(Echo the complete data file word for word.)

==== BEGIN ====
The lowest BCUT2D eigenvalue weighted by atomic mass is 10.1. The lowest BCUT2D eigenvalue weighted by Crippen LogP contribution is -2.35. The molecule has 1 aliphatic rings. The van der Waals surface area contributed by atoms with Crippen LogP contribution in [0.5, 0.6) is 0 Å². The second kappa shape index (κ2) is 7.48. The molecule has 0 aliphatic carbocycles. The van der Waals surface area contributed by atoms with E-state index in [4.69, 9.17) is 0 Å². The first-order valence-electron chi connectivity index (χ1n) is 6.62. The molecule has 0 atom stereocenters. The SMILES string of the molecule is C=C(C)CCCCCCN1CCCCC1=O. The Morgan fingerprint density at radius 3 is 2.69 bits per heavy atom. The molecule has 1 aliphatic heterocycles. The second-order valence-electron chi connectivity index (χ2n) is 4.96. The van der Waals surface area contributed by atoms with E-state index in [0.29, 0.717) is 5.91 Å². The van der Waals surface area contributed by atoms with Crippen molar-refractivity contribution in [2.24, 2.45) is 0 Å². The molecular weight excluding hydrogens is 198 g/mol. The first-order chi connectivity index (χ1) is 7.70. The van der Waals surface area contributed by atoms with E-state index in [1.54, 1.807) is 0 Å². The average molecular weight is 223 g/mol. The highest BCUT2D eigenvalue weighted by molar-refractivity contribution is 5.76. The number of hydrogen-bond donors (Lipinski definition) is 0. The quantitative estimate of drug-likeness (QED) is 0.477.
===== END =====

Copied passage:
The lowest BCUT2D eigenvalue weighted by atomic mass is 10.1. The lowest BCUT2D eigenvalue weighted by Crippen LogP contribution is -2.35. The molecule has 1 aliphatic rings. The van der Waals surface area contributed by atoms with Crippen LogP contribution in [0.5, 0.6) is 0 Å². The second kappa shape index (κ2) is 7.48. The molecule has 0 aliphatic carbocycles. The van der Waals surface area contributed by atoms with E-state index in [4.69, 9.17) is 0 Å². The first-order valence-electron chi connectivity index (χ1n) is 6.62. The molecule has 0 atom stereocenters. The SMILES string of the molecule is C=C(C)CCCCCCN1CCCCC1=O. The Morgan fingerprint density at radius 3 is 2.69 bits per heavy atom. The molecule has 1 aliphatic heterocycles. The second-order valence-electron chi connectivity index (χ2n) is 4.96. The van der Waals surface area contributed by atoms with E-state index in [0.29, 0.717) is 5.91 Å². The van der Waals surface area contributed by atoms with Crippen molar-refractivity contribution in [2.24, 2.45) is 0 Å². The molecular weight excluding hydrogens is 198 g/mol. The first-order chi connectivity index (χ1) is 7.70. The van der Waals surface area contributed by atoms with E-state index in [1.54, 1.807) is 0 Å². The average molecular weight is 223 g/mol. The highest BCUT2D eigenvalue weighted by molar-refractivity contribution is 5.76. The number of hydrogen-bond donors (Lipinski definition) is 0. The quantitative estimate of drug-likeness (QED) is 0.477.